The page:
The Sky's 37 kWh lithium-ion battery pack, with cells made in China and which is assembled by Amp in Ohio, is warrantied for three years/36,000 miles. Almost everything else in the car is American-made. Heck, most of the parts are pure GM The motors and the air conditioner come from the Chevy Tahoe hybrid, for example, and Amp doesn't touch or weld onto the vehicle's frame in any way. Amp also leaves the airbags and the hydraulic brakes alone (but does supplement them with the aforementioned aggressive regenerative brakes). This way, Amp can tell customers that they are really buying GM brakes, GM airbags, GM frame, etc., just with an all-electric powertrain. With the recent disruption in the auto industry, even Tier 1 suppliers were willing to cut deals with AMP for the parts it needed to convert the vehicles. Since the car is still mostly a GM product, finding replacment parts isn't difficult. As one Amp representative told us, using GM's designs and supply chain "feels right. That's the way to start a car company without the billions."
The Sky's motors are water-cooled and, as in a traditional ICE, the liquid runs through the heater core to provide warmth to the car's occupants. But, because the motors are so efficient they do not produce all that much excess heat. This meant that even after 20 minutes of driving, we felt almost no heat in the cabin. For the customer versions, Amp will install a small electric heater in the line to heat the water. This will draw energy from the battery, but it's a better package overall than the motors an earlier version of the prototype used, which were less efficient and so provided heat but did not offer quite as far a range.
Speaking of which, readers might want to know the specs of this bad boy. According to Amp, the converted Sky will have a range of around 150 miles per charge (based on usage) and go from 0-60 miles per hour in under 8 seconds. The Amp'd Sky has a top speed of 90 mph. A full recharge from a 220-volt outlet takes around three and a half hours, while a 110 outlet will need around 14 hours. Amp says that recharging after a typical driving day (40 miles), recharging should take about 90 minutes from a 220-volt outlet.
Those numbers are good enough for around 300 people to place orders thus far, Amp told us, all in the greater Cincinnati area. The company is keeping sales close for now so it can easily service the vehicles if they need fixing. Amp plans to convert 1,000 vehicles this year, so availability will expand soon. Each conversion costs $25,000 on top of the donor vehicle. Saturn, of course, does not make the Sky anymore, but finding one for under $25,000 shouldn't be too difficult, for a total cost of under $50,000 for an all-electric, two-seat convertible (a converted Equinox will cost $50,000 all told). Amp is also, of course, competing for the Automotive X-Prize, and those prices will benefit the team with the business proposal in the competition. How the company will deal with the end of Saturn brand vehicles is another story.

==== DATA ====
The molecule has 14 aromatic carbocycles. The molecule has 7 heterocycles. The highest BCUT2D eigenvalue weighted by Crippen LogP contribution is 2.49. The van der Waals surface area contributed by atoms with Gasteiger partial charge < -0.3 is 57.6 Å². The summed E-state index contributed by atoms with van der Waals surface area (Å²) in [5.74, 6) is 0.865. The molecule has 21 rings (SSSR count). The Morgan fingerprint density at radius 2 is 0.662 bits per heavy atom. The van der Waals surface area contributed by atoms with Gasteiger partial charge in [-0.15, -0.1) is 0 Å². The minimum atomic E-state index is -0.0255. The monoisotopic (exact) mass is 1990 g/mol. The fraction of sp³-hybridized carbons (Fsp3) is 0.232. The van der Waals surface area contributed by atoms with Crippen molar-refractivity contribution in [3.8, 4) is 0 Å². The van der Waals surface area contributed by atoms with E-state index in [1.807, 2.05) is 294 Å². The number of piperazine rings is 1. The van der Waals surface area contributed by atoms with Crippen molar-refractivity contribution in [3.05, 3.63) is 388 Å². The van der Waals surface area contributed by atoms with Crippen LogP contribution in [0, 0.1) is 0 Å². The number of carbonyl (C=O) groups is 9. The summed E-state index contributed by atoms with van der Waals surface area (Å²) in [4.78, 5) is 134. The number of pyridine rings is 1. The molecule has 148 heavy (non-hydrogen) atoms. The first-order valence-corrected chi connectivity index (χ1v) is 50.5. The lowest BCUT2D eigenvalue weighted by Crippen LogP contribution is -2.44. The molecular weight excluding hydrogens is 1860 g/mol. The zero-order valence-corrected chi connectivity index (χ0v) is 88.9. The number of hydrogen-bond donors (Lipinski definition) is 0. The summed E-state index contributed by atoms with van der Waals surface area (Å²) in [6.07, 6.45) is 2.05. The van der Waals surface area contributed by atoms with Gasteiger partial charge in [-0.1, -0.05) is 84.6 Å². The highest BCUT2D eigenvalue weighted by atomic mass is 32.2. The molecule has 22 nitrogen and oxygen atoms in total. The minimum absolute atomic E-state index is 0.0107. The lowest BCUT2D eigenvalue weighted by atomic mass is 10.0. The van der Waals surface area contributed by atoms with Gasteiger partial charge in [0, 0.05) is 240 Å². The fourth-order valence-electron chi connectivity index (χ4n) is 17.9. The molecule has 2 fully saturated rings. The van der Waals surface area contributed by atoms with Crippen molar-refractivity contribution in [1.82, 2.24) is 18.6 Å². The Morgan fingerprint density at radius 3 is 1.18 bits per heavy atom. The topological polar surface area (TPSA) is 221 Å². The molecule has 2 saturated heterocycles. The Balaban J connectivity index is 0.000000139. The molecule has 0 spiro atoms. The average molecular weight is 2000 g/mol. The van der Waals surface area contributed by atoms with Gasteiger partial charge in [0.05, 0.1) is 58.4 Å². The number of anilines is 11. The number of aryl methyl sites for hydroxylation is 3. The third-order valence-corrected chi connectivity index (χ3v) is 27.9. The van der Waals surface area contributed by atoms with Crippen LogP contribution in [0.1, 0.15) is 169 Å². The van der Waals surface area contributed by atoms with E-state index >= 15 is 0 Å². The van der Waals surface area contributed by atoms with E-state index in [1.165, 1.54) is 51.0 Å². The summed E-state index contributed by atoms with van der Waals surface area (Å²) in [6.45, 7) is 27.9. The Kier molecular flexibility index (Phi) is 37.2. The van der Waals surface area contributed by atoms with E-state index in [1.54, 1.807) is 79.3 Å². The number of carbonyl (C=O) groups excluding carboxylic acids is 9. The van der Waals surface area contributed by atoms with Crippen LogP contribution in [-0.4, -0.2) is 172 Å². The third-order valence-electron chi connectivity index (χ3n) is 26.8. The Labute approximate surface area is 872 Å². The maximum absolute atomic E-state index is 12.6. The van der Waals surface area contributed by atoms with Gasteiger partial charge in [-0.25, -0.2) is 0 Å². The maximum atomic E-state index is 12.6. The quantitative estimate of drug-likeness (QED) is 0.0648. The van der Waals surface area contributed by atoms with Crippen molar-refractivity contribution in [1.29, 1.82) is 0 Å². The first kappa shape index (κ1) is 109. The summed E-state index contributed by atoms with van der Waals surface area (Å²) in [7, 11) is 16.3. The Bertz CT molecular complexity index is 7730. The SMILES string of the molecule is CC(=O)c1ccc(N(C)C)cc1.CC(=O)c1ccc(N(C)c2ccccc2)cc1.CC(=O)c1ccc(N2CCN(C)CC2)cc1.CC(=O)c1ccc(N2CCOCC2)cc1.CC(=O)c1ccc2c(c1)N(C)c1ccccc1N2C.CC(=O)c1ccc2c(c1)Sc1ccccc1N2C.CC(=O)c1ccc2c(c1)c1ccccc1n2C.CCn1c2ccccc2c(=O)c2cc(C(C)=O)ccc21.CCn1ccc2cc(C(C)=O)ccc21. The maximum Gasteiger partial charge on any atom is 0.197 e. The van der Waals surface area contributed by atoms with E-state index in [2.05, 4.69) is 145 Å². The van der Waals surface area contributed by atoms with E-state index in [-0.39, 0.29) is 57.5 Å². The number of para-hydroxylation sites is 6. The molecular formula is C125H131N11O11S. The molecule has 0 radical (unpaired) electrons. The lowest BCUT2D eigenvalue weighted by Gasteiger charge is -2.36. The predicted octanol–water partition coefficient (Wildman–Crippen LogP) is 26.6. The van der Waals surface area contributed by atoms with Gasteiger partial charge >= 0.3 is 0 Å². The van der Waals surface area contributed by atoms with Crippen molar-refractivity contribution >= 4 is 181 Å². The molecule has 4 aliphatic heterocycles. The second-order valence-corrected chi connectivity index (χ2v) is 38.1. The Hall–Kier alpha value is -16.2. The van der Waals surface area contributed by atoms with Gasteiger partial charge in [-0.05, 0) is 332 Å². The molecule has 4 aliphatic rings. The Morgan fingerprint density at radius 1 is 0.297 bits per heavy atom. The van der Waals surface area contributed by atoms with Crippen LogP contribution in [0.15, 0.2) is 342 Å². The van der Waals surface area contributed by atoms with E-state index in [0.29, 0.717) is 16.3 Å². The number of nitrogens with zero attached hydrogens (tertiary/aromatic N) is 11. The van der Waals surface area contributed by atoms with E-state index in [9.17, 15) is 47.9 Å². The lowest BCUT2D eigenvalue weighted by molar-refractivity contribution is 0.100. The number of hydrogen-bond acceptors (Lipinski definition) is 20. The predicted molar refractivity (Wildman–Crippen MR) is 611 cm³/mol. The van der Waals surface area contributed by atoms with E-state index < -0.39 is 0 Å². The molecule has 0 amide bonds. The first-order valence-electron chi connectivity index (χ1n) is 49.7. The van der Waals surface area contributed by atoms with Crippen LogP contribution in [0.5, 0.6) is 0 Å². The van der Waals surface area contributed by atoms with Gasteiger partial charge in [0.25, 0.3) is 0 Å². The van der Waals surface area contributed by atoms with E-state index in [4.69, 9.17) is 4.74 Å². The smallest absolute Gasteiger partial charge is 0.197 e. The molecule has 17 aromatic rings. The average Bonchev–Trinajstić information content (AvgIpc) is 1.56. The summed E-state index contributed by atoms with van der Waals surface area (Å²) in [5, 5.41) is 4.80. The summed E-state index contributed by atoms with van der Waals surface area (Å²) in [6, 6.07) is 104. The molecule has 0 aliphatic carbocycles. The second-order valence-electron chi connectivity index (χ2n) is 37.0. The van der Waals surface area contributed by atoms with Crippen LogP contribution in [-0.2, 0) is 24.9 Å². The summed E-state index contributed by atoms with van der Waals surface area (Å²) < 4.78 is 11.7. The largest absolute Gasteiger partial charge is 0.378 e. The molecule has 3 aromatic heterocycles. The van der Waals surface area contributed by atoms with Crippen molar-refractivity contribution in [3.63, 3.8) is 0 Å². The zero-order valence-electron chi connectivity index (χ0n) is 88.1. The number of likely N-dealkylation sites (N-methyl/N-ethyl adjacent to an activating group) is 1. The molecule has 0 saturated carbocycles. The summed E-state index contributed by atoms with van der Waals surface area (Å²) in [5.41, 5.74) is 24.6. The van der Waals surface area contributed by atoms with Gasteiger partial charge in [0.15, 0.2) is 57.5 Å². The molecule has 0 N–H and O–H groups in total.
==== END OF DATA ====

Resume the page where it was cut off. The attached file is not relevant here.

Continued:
Amp says that the Sky gets the equivalent of 125 miles per gallon, but one big benefit of participating in the X-Prize will be to access the Department of Energy's equipment and get a more detailed and accurate number to boast about. Amp began working on the conversion before the X-Prize was announced and, as noted, has always focused on keeping the car as similar to the gas version as possible. Engineers worked hard to keep the weight the same and to distribute it equally from front to rear. In fact, AMP weighed each piece that came out and replaced the parts with electric drive bits that weighed the same in order to keep things even. The batteries, for example, are spread out in the front of the vehicle and in the transmission tunnel. Since the suspension of the original Sky was well-tuned, Amp says, engineers kept the Sky's wide tires. With all of the difficulty we had driving the car in the snow, they managed to stop the car just fine.
At the end of the day, the Amp'd Sky is not the perfect electric vehicle. In fact, like any two-seat sports car – no matter what powertrain – there are sacrifices to make regarding size and comfort. If we were to apply just one word to describe the Amp'd Sky and Amp's conversion technology, it'd be "potential." If Amp can eliminate the whining noises, make sure the powertrain is reliable and put the drivetrain into reasonably sized vehicles (oh, and reduce the cost), it could have a winner here. With full-fledged electric cars coming from Nissan this year and from other automakers very soon, Amp has to do a lot of work quickly to convince people that converting old GM cars is the way to drive electric.